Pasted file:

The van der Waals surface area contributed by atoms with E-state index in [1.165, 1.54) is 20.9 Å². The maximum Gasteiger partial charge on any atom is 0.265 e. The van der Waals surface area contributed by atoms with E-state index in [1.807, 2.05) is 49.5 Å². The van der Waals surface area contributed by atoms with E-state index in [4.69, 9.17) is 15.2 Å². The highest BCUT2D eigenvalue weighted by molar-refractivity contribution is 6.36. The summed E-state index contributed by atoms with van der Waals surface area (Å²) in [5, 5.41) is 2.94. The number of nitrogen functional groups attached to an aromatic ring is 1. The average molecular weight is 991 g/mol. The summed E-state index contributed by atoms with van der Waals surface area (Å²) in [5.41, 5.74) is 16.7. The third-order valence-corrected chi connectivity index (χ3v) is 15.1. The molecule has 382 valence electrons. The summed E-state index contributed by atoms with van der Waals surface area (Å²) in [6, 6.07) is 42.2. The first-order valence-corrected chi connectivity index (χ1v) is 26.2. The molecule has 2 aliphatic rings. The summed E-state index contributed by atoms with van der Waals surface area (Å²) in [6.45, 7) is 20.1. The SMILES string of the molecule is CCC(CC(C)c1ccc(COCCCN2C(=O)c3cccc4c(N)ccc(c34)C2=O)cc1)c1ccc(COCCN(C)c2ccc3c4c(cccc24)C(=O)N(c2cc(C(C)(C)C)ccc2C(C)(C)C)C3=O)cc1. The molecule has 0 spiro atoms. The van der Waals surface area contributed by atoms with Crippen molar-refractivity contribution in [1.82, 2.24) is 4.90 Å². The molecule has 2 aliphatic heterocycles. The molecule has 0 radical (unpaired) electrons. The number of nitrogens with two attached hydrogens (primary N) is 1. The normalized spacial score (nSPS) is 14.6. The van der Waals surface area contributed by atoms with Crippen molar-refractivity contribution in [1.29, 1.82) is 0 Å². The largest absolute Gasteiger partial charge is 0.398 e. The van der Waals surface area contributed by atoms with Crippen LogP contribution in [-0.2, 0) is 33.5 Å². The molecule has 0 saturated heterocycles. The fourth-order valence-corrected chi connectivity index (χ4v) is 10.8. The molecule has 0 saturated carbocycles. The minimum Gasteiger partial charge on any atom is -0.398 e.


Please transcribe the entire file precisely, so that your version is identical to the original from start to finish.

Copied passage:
The van der Waals surface area contributed by atoms with E-state index in [1.165, 1.54) is 20.9 Å². The maximum Gasteiger partial charge on any atom is 0.265 e. The van der Waals surface area contributed by atoms with E-state index in [1.807, 2.05) is 49.5 Å². The van der Waals surface area contributed by atoms with E-state index in [4.69, 9.17) is 15.2 Å². The highest BCUT2D eigenvalue weighted by molar-refractivity contribution is 6.36. The summed E-state index contributed by atoms with van der Waals surface area (Å²) in [5, 5.41) is 2.94. The number of nitrogen functional groups attached to an aromatic ring is 1. The average molecular weight is 991 g/mol. The summed E-state index contributed by atoms with van der Waals surface area (Å²) in [5.41, 5.74) is 16.7. The third-order valence-corrected chi connectivity index (χ3v) is 15.1. The molecule has 382 valence electrons. The summed E-state index contributed by atoms with van der Waals surface area (Å²) in [6, 6.07) is 42.2. The first-order valence-corrected chi connectivity index (χ1v) is 26.2. The molecule has 2 aliphatic rings. The summed E-state index contributed by atoms with van der Waals surface area (Å²) in [6.45, 7) is 20.1. The SMILES string of the molecule is CCC(CC(C)c1ccc(COCCCN2C(=O)c3cccc4c(N)ccc(c34)C2=O)cc1)c1ccc(COCCN(C)c2ccc3c4c(cccc24)C(=O)N(c2cc(C(C)(C)C)ccc2C(C)(C)C)C3=O)cc1. The molecule has 0 spiro atoms. The van der Waals surface area contributed by atoms with Crippen molar-refractivity contribution in [1.82, 2.24) is 4.90 Å². The molecule has 2 aliphatic heterocycles. The molecule has 0 radical (unpaired) electrons. The number of nitrogens with two attached hydrogens (primary N) is 1. The normalized spacial score (nSPS) is 14.6. The van der Waals surface area contributed by atoms with Crippen molar-refractivity contribution in [1.29, 1.82) is 0 Å². The largest absolute Gasteiger partial charge is 0.398 e. The van der Waals surface area contributed by atoms with Crippen LogP contribution in [-0.2, 0) is 33.5 Å². The molecule has 0 saturated heterocycles. The fourth-order valence-corrected chi connectivity index (χ4v) is 10.8. The molecule has 0 saturated carbocycles. The minimum Gasteiger partial charge on any atom is -0.398 e.